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I have a Perl script from Squid web proxy:

#!/usr/bin/perl
$|=1;
while (<>) {
    @X = split;
    $x = $X[0];
    $_ = $X[1];
    if (m/^http:\/\/([0-9.]{4}|.*\.youtube\.com|.*\.googlevideo\.com|.*\.video\.google\.com).*?\&(itag=22).*?\&(id=[a-zA-Z0-9]*)/) {
        print $x . "http://video-srv.youtube.com.SQUIDINTERNAL/" . $2 . "&" . $3 . "\n";
    # youtube Normal screen always HD itag 35, Normal screen never HD itag 34, itag=18 <--normal?
    } elsif (m/^http:\/\/([0-9.]{4}|.*\.youtube\.com|.*\.googlevideo\.com|.*\.video\.google\.com).*?\&(itag=[0-9]*).*?\&(id=[a-zA-Z0-9]*)/) {
        print $x . "http://video-srv.youtube.com.SQUIDINTERNAL/" . $2 . "&" . $3 . "\n";

    } else {
        print $x . $_ . "\n";
    }
}

that I got from http://wiki.squid-cache.org/ConfigExamples/DynamicContent/YouTube. I've tested input such as

http://v24.lscache6.c.youtube.com/videoplayback?sparams=id%2Cexpire%2Cip%2Cipbits%2Citag%2Calgorithm%2Cburst%2Cfactor%2Coc%3AU0hPRVFUTl9FSkNOOV9JTlJF&fexp=905230%2C901013&algorithm=throttle-factor&itag=34&ipbits=0&burst=40&sver=3&signature=2A5088FD4F64CF9D58A5B798E14452D71B51BAE8.2EABF06D09C8C81650266C5464CF1D0B4D6C25CC&expire=1300190400&key=yt1&ip=0.0.0.0&factor=1.25&id=e838f2cd3549e3cb

in RegexBuddy with Perl syntax, and I see it match the second regular expression in above script. But it didn't match when I ran the script. I'm not a Perl programmer, so where was I wrong?

share|improve this question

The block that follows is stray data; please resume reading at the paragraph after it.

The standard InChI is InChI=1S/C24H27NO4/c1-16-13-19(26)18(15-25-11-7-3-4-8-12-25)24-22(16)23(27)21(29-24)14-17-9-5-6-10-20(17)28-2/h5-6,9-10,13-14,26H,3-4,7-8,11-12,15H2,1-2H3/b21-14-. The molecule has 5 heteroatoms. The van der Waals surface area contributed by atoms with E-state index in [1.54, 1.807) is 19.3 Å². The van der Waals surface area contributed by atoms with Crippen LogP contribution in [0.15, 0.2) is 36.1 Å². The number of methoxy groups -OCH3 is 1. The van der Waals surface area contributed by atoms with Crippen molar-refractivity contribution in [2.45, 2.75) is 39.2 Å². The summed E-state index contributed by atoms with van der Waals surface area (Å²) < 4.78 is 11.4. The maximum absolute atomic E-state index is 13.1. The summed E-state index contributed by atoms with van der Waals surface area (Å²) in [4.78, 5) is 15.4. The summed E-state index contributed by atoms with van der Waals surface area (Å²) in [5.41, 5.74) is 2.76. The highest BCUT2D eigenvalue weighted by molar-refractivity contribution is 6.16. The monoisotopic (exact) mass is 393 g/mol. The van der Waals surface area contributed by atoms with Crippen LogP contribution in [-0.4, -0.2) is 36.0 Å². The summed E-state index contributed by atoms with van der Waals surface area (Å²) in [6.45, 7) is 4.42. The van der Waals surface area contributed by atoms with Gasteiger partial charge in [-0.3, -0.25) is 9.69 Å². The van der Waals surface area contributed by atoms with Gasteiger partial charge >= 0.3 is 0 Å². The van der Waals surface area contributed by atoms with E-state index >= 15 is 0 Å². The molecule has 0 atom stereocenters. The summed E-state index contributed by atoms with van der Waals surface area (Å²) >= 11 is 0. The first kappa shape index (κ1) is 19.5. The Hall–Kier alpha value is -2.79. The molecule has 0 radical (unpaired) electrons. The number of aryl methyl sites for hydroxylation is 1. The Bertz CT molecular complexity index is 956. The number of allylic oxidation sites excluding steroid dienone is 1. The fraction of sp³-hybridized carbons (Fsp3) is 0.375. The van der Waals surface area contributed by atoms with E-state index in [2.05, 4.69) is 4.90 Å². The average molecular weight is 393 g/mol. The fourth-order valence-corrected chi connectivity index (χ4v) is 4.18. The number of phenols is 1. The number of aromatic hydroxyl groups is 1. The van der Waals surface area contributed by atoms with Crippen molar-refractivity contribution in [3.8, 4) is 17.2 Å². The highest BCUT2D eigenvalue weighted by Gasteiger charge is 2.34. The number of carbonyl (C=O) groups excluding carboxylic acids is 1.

3  
There must be a module to parse URLS more easily (and more accurately). But that's not the point. Are you sure that your URL is the second field in your line? Because $_ = $X[1];. –  Benoit Mar 15 '11 at 8:35
    
Indeed, the URI module - and even if you don't use that, it may be a good idea to split the matching into several stages, this makes it possible to trace the cause of mismatches. –  reinierpost Mar 15 '11 at 9:04

2 Answers 2

I would recommend to divide the regex in separate variabales then modify one of them at a time. This way you can find the problem yourself.

I am not sure if someone will bother to debug your programm. Example:

 my $part1 =qr/http:\/\/([0-9.]{4}/;
 my $part2 = qr/.*\.youtube\.com/;
 #etc ... then
 if (m/^part1|$part2....
share|improve this answer

Why not use the URI parser module? Here is a simple example using one. That way you can grab the host out by a simple $uri->host() and check it against your list of hosts. You should also be able to get the itag and id fields too regardless of what order they're in, or if there are other attributes as well, which could break a regex.

share|improve this answer
    
I'm not a perl programmer :P, that script, just the thing I meet when try to setup my squid server to cache youtube dynamic content. –  secmask Mar 15 '11 at 8:51
    
does that mean you can't edit the script? –  jb. Mar 15 '11 at 17:13

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